“We have made significant improvements to the site since this report was put together and continue to work ensure that residents are safe, secure and their essential needs are met.”
The eye-watering cost of Post Office failures
Dozens of postmasters who were wrongly convicted of taking money from the Post Office will be able to claim up to £100,000 each in compensation – funded by the government.
The cost of a bungled computer system to the taxpayer was laid bare in a statement issued hours before Parliament rose for its summer break.
So far 57 postmasters have had their convictions for accounting and other offences overturned by the Court of Appeal, after they were pursued based on flawed data from the Horizon computer system.
Hundreds more are hoping for similar decisions.
The fact they can apply for compensation will of course be good news in the eyes of those who have campaigned for years for justice and had their lives ruined.
But it’s an admission by government of the enduring cost of the scandal.
It doesn’t end at £100,000 each. Ministers said the move will ensure that those affected are not left out of pocket as they and the Post Office work toward full settlements for the “immense hardship” they have faced.
Plans to extend sick pay to 2million Brits quietly ditched
Tory ministers were blasted for scrapping plans to extend Statutory Sick Pay to 2million more people.
Two years ago the government said there was “a case” for removing the requirement for claimants to earn at least £120-a-week.
But the reforms were quietly ditched in a long-awaited consultation response – prompting fury from unions.
TUC general secretary Frances O’Grady said: “The government has abandoned millions of low-paid workers at the worst possible time.”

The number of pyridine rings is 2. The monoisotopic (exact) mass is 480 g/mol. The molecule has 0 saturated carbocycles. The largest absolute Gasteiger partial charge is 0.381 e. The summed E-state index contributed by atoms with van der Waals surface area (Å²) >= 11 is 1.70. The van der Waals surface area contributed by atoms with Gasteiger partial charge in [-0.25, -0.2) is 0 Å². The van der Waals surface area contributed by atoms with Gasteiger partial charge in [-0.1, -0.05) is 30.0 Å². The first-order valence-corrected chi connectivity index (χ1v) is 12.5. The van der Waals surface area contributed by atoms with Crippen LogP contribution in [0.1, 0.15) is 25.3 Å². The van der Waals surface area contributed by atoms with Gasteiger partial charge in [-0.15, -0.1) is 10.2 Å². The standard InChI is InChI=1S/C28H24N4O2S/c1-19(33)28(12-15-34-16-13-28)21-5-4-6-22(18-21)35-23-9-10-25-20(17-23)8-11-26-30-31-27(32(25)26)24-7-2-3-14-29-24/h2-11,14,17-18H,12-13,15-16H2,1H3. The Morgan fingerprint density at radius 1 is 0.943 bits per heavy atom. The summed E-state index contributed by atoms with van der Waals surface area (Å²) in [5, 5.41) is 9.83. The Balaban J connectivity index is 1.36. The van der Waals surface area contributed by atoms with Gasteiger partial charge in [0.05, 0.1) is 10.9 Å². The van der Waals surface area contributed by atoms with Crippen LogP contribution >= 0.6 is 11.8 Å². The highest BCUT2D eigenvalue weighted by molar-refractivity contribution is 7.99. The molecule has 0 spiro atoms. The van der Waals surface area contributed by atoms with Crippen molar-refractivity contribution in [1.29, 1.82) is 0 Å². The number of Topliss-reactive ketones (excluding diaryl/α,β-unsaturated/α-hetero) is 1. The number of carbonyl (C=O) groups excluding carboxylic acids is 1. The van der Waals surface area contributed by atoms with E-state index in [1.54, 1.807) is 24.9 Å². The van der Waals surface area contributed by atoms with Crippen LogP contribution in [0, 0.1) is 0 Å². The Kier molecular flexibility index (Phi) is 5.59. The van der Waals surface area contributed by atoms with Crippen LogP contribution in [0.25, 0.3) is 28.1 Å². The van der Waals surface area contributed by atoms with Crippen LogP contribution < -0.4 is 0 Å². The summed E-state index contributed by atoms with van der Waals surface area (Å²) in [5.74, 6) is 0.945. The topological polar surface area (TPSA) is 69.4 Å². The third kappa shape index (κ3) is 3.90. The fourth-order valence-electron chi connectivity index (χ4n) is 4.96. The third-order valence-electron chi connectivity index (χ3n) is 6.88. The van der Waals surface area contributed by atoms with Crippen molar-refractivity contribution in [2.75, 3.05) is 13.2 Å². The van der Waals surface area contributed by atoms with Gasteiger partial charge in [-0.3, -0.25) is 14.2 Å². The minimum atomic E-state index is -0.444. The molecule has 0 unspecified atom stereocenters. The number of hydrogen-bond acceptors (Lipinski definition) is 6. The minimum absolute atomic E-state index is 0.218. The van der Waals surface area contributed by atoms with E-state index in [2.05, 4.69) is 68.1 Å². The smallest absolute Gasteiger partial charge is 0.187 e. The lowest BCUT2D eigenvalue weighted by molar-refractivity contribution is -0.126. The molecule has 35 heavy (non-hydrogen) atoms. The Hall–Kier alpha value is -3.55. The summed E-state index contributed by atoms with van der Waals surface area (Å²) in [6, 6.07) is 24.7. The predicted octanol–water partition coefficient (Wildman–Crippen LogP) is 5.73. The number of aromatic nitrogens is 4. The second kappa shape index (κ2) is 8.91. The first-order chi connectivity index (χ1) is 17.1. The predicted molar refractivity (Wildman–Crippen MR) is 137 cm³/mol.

A government spokesperson said: “As we learn to live with a new virus, it’s right that we take a broader look at the role of SSP.”
Pledge for ‘all streets tree-lined by law’ quietly watered down
The Tory Housing Secretary has quietly watered down a pledge to force “all” new housing developments to have tree-lined streets by law.
Robert Jenrick said in a radio interview on 2 August 2020: “There will a legal requirement to have tree-lined streets for all new developments, so that people can live in beautiful and attractive neighbourhoods.”
But his final planning reforms published this week do not go that far.
Instead, in a written statement, Mr Jenrick said the changes will “ask’’ for new streets to be tree-lined. And the small print says planning policies “should” ensure that they are – “Unless, in specific cases, there are clear, justifiable and compelling reasons why this would be inappropriate”.
This may of course be totally sensible – but it suggests he overegged the policy.
A Ministry of Housing, Communities and Local Government spokesperson said: “We have set a clear, national expectation that all new streets should be tree lined through the National Planning Policy Framework (NPPF). This is the best way to ensure tree-lined streets in new developments. Councils must take the NPPF into account in their local plans.”
Tory donors paid for Boris Johnson’s flat refurb
The refurbishment of Boris Johnson’s Downing Street flat was originally paid for with cash from Tory donors.
We long knew this because of leaks in the Daily Mail – but it was finally confirmed last Thursday.
Where? In the fourth footnote on the 208th page of the Cabinet Office’s annual report and accounts.